&lt;p&gt;The issue features four articles, two of them addressing the situation of waterservice&amp;nbsp;cooperatives in Finland, and the other two focused on experiences from&amp;nbsp;Argentina. Article 1 is authored by Pekka E. Pietil&amp;auml; from CADWES-TUT and Joni Vihanta,&amp;nbsp;who is the Managing Director of Kannus Water Cooperative in Kannus Municipality,&amp;nbsp;Finland and simultaneously a PhD student doing research on water cooperatives at&amp;nbsp;TUT. The paper presents a synthetic overview of the situation of water cooperatives in&amp;nbsp;Finland, including an analysis of the challenges and opportunities they face in a context&amp;nbsp;of rising consumer expectations and stricter service standards. Article 2 by Petri S. Juuti&amp;nbsp;and Riikka P. Rajala, also from TUT, complements the first paper by focusing attention&amp;nbsp;on the case of the first water cooperative created in Finland, Pispala Water Cooperative,&amp;nbsp;which was founded in 1907 near the city of Tampere in the south of the country.&amp;nbsp;Both articles highlight the fact that in the late Nineteenth Century, before becoming&amp;nbsp;independent from Russia in 1917, Finland decided that essential water and sanitation&amp;nbsp;services should be delivered by municipal public bodies or cooperatives run by users&amp;nbsp;and community organizations, rather than by profit-making private companies, which&amp;nbsp;remains a significant principle for the organization of these services in the country until&amp;nbsp;today.&amp;nbsp;Article 3 is led by Melisa Orta, a PhD student in Politics at the National University of&amp;nbsp;Rosario (UNR) on a studentship from the National Scientific and Technical Research&amp;nbsp;Council (CONICET), Argentina, and was co-authored with Margarita Portapila, from&amp;nbsp;the International French-Argentinean Centre of Information Sciences and Systems&amp;nbsp;(CIFASIS), CONICET and UNR, Alberto Mu&amp;ntilde;oz, from Argentina&amp;rsquo;s Union of Users and&amp;nbsp;Consumers, and Iv&amp;aacute;n P&amp;eacute;rez, from the country&amp;rsquo;s Cooperative Funds Managing Institute&amp;nbsp;(IMFC). The article discusses in some detail the history of the cooperative movement&amp;nbsp;in Argentina since the late Nineteenth Century, and the development of water-service&amp;nbsp;cooperatives in the country. It focuses on the case of water-service cooperatives in the&amp;nbsp;Province of Santa Fe and highlights the significance of cooperatives in the provision of&amp;nbsp;services in small and medium cities and rural areas. The authors also address the wide&amp;nbsp;range of obstacles and threats facing water cooperatives, from the lack of safe water&amp;nbsp;sources and adequate financial and technical resources to the systematic antagonism&amp;nbsp;showed since the 1980s by neoliberal governments that seek to erode and eventually&amp;nbsp;dismantle the cooperative movement, which they see as an obstacle to their plans to fully&amp;nbsp;privatize essential services and other important areas. Finally, Article 4 was authored by&amp;nbsp;Joaqu&amp;iacute;n Ulises Deon, a PhD student in Social Agrarian Studies at the National University&amp;nbsp;of Cordoba (UNC) on a studentship from CONICET, Argentina, also working on a joint&amp;nbsp;PhD on Urban-Regional Studies between the Bauhaus Universit&amp;auml;t Weimar, Germany,&amp;nbsp;and UNC, Argentina. The article partly complements the previous one by addressing&amp;nbsp;important aspects of the history of the cooperative movement in Argentina, highlighting&amp;nbsp;the fact that not all cooperatives adhere to cooperative principles, and many are in fact&amp;nbsp;private enterprises in disguise. The paper addresses the development of cooperatives,&amp;nbsp;and particularly water-service cooperatives, in the arid Province of Cordoba, Argentina,&amp;nbsp;and focuses in more depth on four cases that the author considers are examples of&amp;nbsp;genuine cooperative experiences. The article presents a very critical assessment of&amp;nbsp;government policies against water-service cooperatives at the national, provincial&amp;nbsp;and local levels, and shows evidence of the multiple pressures facing the cooperative&amp;nbsp;movement in the province. Cooperatives have developed successful strategies to cope&amp;nbsp;with these pressures, by establishing alliances with social movements and civil society&amp;nbsp;organizations, exercising legitimate leadership in local and regional struggles to defend&amp;nbsp;their water sources from the aggressive expansion of extractivist activities, including&amp;nbsp;mining, agribusinesses, and private urbanizations.&lt;/p&gt;</description>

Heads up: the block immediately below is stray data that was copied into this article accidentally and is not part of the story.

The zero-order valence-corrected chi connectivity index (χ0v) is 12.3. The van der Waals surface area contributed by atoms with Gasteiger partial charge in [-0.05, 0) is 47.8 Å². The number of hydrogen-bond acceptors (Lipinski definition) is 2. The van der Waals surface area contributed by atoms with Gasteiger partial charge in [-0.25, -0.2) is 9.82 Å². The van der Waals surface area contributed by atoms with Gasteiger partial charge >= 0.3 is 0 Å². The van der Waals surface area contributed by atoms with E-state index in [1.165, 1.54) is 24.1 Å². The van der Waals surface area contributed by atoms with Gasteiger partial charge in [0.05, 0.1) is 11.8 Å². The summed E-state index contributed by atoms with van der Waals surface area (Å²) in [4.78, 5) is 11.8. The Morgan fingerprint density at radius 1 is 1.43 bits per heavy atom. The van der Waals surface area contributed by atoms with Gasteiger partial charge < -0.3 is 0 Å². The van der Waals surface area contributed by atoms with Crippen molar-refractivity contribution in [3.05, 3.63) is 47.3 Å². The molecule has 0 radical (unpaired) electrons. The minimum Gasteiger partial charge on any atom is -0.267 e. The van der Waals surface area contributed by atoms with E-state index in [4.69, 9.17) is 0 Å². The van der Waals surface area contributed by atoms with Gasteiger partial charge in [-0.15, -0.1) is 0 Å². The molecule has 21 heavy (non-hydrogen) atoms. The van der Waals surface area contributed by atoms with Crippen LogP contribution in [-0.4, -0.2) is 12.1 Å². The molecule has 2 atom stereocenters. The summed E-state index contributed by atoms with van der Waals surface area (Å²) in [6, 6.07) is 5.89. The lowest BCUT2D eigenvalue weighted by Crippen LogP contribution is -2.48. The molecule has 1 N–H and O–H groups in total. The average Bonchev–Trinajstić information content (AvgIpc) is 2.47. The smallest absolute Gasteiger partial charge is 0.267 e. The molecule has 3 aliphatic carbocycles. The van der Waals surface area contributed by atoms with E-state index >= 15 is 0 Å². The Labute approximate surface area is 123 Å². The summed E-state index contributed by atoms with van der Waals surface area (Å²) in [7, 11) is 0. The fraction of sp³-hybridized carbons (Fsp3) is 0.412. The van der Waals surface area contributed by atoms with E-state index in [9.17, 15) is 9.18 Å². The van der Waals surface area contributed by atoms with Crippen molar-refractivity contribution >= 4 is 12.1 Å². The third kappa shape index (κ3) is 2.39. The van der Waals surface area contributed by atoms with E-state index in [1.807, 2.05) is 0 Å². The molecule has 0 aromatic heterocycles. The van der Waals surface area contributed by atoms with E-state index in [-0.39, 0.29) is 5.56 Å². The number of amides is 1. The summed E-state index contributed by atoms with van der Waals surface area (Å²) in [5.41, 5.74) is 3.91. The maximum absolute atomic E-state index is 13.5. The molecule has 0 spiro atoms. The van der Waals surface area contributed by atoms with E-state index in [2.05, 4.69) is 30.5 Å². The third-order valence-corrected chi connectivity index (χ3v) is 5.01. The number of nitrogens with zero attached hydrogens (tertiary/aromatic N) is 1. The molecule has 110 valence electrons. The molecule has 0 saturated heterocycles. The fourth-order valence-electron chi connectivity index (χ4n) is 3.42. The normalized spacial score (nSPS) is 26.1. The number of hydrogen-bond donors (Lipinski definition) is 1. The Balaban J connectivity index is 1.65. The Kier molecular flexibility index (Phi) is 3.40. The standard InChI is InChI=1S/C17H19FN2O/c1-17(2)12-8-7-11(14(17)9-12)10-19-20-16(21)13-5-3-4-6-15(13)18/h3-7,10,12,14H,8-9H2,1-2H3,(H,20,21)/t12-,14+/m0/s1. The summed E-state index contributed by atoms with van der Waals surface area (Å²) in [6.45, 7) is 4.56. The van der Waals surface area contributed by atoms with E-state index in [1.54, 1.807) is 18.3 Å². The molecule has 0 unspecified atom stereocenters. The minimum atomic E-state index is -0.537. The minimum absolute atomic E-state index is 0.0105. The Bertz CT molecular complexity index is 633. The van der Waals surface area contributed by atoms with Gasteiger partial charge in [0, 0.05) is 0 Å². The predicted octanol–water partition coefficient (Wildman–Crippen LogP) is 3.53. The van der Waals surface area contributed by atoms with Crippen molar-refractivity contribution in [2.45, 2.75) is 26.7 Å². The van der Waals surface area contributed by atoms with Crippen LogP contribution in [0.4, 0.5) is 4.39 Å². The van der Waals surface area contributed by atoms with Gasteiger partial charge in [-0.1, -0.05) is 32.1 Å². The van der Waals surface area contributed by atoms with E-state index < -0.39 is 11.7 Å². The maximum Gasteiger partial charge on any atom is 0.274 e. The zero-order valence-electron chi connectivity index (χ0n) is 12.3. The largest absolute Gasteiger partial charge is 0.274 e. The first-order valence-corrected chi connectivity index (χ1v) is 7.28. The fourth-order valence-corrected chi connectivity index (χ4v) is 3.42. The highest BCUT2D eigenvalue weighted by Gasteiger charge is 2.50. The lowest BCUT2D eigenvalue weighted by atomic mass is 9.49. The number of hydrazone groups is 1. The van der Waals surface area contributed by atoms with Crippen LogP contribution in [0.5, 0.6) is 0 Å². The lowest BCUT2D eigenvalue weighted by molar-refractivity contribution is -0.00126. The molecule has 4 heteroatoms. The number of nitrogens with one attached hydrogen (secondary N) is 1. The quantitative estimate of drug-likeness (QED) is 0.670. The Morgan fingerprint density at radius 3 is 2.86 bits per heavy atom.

All versions This version
Views 2626
Downloads 2424
Data volume 93.9 MB93.9 MB
Unique views 2323
Unique downloads 2121


Cite as